In a move that proves that the people behind flickr are still channeling the Web 2.0 mass conscious, flickr announced this week that they’re adding Geotagging features to their already-robust suite of image management products.
As you may recall, I previously blogged a bit about the rise of geotagging, particularly geotagging of photos, and I had said that it seemed to be a really strong idea with a lot of potential uses. It’s gratifying to see that a service like flickr (and a company like Yahoo!) also believes that it will be strategically beneficial.
The number of people who have been geotagging or who even know about it is likely a relatively low percentage of the online populace, I’d guess (partly for the reason that most people don’t have a GPS device to tell them a location’s longitude and latitude). Now that a top-ranked photo site is supporting it expressly, droves of users will become educated about it, and experiment with it. By doing this, flickr is propelling the trend into the mainstream, increasing the likelihood that it’ll be more widely adopted.
Flickr’s new geotagging utilities were built by mashing-up their image management utilities with Yahoo! Maps, allowing users to drag pix onto a mapped location of where the image was taken in order to associate the photo with the geotag. Also, it appears that users could now use a graphic map as a navigational interface to browse geographic locations and then pull up any publicly-available photos associated with that location. Read on for more info.
To use the service, you go under their Organizr and click on the Map tab. When I first went in, I was pleased to see a message appear that stated that they noticed I’d already geotagged some photos, and would I like those to automatically be added to the map. Beautiful! Acknowledging the existing geotagged photos and allowing the user to choose to associate them with the map is top-notch usability. Also, the interface allows the photo owner to decide the photo’s level of privacy — so, top marks on the photo privacy as well! No one should want photos of their home (or, photos of their gold coin collection, for instance) to be associated with a map marking their location, and have that info to be publicly available!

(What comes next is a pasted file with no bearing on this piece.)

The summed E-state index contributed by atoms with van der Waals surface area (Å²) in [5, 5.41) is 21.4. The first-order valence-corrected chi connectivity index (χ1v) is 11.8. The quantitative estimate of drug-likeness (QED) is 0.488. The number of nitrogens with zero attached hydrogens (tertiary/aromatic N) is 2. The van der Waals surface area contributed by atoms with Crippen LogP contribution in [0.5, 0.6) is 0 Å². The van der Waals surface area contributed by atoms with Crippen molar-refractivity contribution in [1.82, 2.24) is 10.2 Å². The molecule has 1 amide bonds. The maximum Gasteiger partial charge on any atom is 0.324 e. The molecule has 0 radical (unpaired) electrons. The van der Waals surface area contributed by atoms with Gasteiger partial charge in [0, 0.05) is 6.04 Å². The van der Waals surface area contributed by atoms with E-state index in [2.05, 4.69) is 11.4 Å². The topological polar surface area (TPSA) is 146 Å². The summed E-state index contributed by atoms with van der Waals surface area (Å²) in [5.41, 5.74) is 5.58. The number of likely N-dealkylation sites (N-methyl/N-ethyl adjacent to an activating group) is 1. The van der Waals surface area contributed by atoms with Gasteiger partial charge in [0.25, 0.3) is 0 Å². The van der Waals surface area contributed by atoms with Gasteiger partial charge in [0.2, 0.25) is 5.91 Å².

Adding photos to the map was pretty easy — just pull up a map of the location where you shot a photo, select one of your pix from the image catalog at the bottom of the page, then drag the photo over the map to pinpoint it.
Flickr hides the newly-added geotags in the code of the image’s main page like this:
<span class=”geo” style=”display: none”/>
Those span tags are part of a map link that they add to the “Additional Information” segment of the page — allowing a small thumbnail map to pop up showing the location pinpoint. In flickr’s blog they mention that it will no longer be necessary to add the long/lat to the Tags of the image:
As a bonus there will be no more need for the unsightly “geotagged/geo:lat/geo:long” tags cluttering up your photos – we’ll offer an automated way to remove them all once the development community has had a chance to make the necessary changes to their code.
I have to express a bit of mild criticism about this decision, I guess. I think there are compelling reasons to visibly display the geotags in the text of the page for various uses. There are offline appliances that people might wish to type those codes into, for instance, and hiding them in the code of the page seems to be a bad idea to me. Just display the longitude and latitude in that section of “Additional Information”. A user might also desire to copy the location codes into another online application — perhaps they prefer using Mapquest’s driving directions, for instance.
Another negative note: like so many newly-launched cool apps, flickr/Yahoo are obviously unready for the influx of traffic hitting the new system. Maps are pulling up excruciatingly slowly, and the AJAX tiling of the map images (to allow the drag-panning features) is funky for the moment with only some of the tiles pulling up for any given map. Hopefully they’ll resolve this quickly, though.
One recommendation for the Flickr team: I’d like to be able to send other people the precise URL of the map navigation location that I browse to. The map navigation utility is great, but I can’t send folx a URL to the section of San Jose where I photographed and geotagged a picture of a church near the McEnery Convention Center, for instance.
For everyone else: I highly recommend trying out the new geotagging and browsing features at flickr! Local Search and Image Search have all converged with this evolutionary step, and we can expect to see new and interesting developments catalyzed by it.
If you’re curious, you can check out my geotagged pix on my personal map at flickr.
Possible Related Posts